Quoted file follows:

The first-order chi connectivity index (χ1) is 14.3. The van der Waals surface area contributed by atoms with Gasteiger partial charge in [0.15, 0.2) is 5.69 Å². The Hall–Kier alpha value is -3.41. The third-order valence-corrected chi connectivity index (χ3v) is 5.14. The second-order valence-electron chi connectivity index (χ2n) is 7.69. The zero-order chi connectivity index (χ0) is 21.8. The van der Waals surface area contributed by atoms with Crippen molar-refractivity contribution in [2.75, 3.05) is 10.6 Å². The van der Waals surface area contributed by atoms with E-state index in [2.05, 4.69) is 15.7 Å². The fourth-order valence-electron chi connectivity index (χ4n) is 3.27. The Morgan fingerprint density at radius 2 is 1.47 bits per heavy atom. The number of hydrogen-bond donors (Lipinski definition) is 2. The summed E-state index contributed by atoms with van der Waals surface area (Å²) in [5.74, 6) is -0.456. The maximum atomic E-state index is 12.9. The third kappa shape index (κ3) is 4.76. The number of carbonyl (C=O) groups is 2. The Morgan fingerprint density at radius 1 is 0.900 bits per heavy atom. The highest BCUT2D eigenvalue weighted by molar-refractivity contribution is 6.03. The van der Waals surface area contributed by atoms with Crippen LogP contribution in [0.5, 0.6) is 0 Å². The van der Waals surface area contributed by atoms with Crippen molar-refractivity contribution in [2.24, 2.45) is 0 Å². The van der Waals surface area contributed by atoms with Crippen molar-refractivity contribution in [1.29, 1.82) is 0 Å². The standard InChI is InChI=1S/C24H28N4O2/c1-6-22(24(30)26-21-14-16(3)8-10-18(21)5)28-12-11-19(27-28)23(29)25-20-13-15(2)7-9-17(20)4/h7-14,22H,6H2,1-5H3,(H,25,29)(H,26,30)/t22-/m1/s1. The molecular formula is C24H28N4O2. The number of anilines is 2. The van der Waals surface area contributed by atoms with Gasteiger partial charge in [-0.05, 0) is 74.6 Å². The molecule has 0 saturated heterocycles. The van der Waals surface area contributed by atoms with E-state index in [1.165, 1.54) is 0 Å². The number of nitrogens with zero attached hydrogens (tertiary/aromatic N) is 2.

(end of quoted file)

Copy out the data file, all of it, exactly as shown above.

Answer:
The first-order chi connectivity index (χ1) is 14.3. The van der Waals surface area contributed by atoms with Gasteiger partial charge in [0.15, 0.2) is 5.69 Å². The Hall–Kier alpha value is -3.41. The third-order valence-corrected chi connectivity index (χ3v) is 5.14. The second-order valence-electron chi connectivity index (χ2n) is 7.69. The zero-order chi connectivity index (χ0) is 21.8. The van der Waals surface area contributed by atoms with Crippen molar-refractivity contribution in [2.75, 3.05) is 10.6 Å². The van der Waals surface area contributed by atoms with E-state index in [2.05, 4.69) is 15.7 Å². The fourth-order valence-electron chi connectivity index (χ4n) is 3.27. The Morgan fingerprint density at radius 2 is 1.47 bits per heavy atom. The number of hydrogen-bond donors (Lipinski definition) is 2. The summed E-state index contributed by atoms with van der Waals surface area (Å²) in [5.74, 6) is -0.456. The maximum atomic E-state index is 12.9. The third kappa shape index (κ3) is 4.76. The number of carbonyl (C=O) groups is 2. The Morgan fingerprint density at radius 1 is 0.900 bits per heavy atom. The highest BCUT2D eigenvalue weighted by molar-refractivity contribution is 6.03. The van der Waals surface area contributed by atoms with Crippen LogP contribution in [0.5, 0.6) is 0 Å². The van der Waals surface area contributed by atoms with Crippen molar-refractivity contribution in [2.24, 2.45) is 0 Å². The van der Waals surface area contributed by atoms with Crippen molar-refractivity contribution in [1.29, 1.82) is 0 Å². The standard InChI is InChI=1S/C24H28N4O2/c1-6-22(24(30)26-21-14-16(3)8-10-18(21)5)28-12-11-19(27-28)23(29)25-20-13-15(2)7-9-17(20)4/h7-14,22H,6H2,1-5H3,(H,25,29)(H,26,30)/t22-/m1/s1. The molecular formula is C24H28N4O2. The number of anilines is 2. The van der Waals surface area contributed by atoms with Gasteiger partial charge in [-0.05, 0) is 74.6 Å². The molecule has 0 saturated heterocycles. The van der Waals surface area contributed by atoms with E-state index in [1.165, 1.54) is 0 Å². The number of nitrogens with zero attached hydrogens (tertiary/aromatic N) is 2.